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The Beauty of the PrimitiveShamanism and Western Imagination$
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Andrei A. Znamenski

Print publication date: 2007

Print ISBN-13: 9780195172317

Published to Oxford Scholarship Online: September 2007

DOI: 10.1093/acprof:oso/9780195172317.001.0001

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 Toward the Ancient Future

 Toward the Ancient Future

Shamanism in the Modern West

Chapter:
(p.233) 7 Toward the Ancient Future
Source:
The Beauty of the Primitive
Author(s):

Andrei A. Znamenski

Publisher:
Oxford University Press
DOI:10.1093/acprof:oso/9780195172317.003.0007

In the United States at the turn of the 1970s, the countercultural revolution, which turned many Americans on to hallucinogens and alternative lifestyles, was on the decline. Many spiritual seekers felt fatigue from the psychedelic and communal experiences and longed for natural, individually-oriented spirituality. One of these spiritual seekers was Michael Harner, an anthropologist who, while formally remaining an academic, gradually grounded himself in the countercultural community. Harner experimented with drugless spiritual techniques from native North American, Siberian, and Sami traditions, which rely more on drumming, rattling, chanting, and guided meditation. Since his thinking resonated well with the sentiments of many spiritual seekers, his workshops began to enjoy popularity. In 1980, he established the Foundation for Shamanic Studies (FSS), the first school of modern shamanism, which organizes, systematizes, and disseminates archaic knowledge worldwide. Thus, shamanism entered modern Western nature communities. Given Harner's role as one of the first to spearhead the shamanism idiom in modern Western esotericism, this chapter discusses neo-shamanism in Europe and North America as well as Harner's spiritual experiences.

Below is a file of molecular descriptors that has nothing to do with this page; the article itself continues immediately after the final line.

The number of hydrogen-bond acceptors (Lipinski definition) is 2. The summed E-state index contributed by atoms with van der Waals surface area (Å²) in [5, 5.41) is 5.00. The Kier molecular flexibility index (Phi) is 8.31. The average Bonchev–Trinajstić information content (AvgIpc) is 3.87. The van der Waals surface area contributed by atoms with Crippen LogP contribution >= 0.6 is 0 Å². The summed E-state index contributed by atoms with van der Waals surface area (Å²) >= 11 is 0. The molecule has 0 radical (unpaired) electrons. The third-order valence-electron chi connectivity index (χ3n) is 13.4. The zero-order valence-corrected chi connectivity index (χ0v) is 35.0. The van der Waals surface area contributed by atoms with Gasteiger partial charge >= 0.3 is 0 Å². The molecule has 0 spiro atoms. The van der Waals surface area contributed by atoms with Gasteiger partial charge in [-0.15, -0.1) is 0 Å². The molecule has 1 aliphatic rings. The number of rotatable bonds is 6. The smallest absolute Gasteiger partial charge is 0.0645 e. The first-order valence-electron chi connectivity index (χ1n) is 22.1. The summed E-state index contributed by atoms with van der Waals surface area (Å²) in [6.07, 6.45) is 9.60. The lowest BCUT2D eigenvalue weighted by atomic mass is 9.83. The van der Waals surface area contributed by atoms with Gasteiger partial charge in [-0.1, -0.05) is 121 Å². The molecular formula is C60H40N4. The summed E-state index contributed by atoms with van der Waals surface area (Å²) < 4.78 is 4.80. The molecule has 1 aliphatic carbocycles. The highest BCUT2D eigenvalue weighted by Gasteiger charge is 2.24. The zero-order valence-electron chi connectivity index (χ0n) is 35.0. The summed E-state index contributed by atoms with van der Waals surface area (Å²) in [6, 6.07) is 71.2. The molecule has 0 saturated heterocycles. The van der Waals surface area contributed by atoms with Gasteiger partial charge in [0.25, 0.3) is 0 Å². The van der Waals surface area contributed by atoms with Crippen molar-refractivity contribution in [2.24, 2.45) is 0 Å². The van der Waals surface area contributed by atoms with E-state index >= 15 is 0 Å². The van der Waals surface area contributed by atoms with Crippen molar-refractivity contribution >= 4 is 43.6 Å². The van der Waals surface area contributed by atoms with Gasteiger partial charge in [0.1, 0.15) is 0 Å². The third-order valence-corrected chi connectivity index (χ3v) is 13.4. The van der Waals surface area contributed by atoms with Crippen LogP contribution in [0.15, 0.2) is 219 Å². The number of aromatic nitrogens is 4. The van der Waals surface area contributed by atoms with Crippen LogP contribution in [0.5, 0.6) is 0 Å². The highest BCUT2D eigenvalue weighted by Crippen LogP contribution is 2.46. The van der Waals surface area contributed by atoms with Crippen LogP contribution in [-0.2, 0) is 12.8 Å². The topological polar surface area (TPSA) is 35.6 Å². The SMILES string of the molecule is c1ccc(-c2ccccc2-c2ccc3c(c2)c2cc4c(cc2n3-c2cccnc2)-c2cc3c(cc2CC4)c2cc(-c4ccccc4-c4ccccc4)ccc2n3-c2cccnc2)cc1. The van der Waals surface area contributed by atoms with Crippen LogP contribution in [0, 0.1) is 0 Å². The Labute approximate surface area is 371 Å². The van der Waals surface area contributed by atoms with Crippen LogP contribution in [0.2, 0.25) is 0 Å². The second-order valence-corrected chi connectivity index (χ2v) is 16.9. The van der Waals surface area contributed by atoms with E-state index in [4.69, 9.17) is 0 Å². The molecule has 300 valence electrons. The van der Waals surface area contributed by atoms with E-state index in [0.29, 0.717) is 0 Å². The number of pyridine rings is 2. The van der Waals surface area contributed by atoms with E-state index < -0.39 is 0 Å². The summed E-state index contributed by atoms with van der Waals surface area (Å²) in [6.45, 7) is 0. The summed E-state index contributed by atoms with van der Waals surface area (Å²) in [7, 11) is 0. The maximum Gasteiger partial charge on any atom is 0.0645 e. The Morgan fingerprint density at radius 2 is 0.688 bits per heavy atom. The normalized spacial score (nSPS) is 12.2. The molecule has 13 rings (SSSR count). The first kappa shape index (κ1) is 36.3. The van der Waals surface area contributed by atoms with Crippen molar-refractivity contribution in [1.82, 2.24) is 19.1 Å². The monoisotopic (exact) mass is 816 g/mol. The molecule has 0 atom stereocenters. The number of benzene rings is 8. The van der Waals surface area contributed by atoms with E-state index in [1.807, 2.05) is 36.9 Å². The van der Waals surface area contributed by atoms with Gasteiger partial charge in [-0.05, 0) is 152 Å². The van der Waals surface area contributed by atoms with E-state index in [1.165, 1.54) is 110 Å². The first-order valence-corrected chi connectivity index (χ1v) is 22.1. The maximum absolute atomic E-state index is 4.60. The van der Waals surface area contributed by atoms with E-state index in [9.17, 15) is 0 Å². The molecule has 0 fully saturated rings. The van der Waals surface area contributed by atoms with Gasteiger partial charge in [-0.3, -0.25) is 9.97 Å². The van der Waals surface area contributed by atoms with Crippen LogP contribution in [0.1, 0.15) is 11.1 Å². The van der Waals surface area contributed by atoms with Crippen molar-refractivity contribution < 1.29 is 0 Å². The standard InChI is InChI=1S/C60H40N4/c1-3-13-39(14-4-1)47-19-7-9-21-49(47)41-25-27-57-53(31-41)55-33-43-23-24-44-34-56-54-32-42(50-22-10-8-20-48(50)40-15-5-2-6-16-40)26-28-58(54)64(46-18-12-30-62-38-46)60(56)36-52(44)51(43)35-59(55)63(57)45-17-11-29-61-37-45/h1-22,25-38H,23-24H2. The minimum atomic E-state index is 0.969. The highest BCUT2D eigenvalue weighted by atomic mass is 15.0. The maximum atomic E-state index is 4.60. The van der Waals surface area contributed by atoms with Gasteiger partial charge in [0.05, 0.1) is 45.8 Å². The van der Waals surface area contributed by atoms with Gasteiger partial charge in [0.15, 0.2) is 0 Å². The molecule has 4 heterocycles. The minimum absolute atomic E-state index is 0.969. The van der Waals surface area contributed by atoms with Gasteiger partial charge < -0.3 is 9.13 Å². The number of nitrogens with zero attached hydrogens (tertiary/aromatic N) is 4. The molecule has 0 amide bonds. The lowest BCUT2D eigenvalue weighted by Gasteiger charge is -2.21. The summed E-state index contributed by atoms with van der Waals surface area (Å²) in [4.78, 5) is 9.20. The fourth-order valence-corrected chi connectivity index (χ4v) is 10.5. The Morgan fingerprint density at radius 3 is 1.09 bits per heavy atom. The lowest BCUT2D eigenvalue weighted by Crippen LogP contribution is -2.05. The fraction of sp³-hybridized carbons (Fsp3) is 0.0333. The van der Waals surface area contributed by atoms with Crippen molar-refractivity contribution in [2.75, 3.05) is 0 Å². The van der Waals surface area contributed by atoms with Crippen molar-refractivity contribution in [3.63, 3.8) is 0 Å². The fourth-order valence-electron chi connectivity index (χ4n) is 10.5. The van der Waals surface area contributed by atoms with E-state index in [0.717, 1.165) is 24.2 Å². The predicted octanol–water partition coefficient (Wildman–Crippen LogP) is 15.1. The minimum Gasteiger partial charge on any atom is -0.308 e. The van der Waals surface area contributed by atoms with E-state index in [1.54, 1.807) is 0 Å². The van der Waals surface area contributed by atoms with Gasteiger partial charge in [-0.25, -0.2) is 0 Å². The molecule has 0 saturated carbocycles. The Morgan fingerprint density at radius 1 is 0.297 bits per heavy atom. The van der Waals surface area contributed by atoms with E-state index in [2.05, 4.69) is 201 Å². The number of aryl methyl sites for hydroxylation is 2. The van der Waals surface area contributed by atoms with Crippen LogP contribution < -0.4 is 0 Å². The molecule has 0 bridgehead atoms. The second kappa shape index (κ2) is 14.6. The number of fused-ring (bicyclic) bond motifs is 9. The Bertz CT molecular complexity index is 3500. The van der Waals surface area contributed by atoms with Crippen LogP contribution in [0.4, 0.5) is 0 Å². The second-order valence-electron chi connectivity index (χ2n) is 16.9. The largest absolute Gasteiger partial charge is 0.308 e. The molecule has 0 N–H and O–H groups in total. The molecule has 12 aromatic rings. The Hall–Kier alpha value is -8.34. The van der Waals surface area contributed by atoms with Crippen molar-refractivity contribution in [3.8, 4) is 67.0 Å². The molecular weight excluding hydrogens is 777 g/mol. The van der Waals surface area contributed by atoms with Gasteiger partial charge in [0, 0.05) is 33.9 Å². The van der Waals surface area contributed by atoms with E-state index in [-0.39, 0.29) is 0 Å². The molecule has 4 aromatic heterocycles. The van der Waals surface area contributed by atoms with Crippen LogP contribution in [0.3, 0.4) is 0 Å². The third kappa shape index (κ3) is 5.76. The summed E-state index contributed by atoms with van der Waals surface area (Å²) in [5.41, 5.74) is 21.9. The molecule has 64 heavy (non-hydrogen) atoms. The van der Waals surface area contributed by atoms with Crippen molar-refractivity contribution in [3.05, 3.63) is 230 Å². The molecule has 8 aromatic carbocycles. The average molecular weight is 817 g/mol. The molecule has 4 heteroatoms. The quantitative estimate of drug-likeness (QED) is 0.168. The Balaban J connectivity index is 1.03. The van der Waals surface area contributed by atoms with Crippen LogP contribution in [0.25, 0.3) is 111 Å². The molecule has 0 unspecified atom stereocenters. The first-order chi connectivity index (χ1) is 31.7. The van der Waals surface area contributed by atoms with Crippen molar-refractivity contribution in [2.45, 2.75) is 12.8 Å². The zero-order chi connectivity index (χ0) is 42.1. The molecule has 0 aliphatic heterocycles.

Keywords:   Michael Harner, shamanism, countercultural revolution, FSS, esotericism, Sami traditions, sociology

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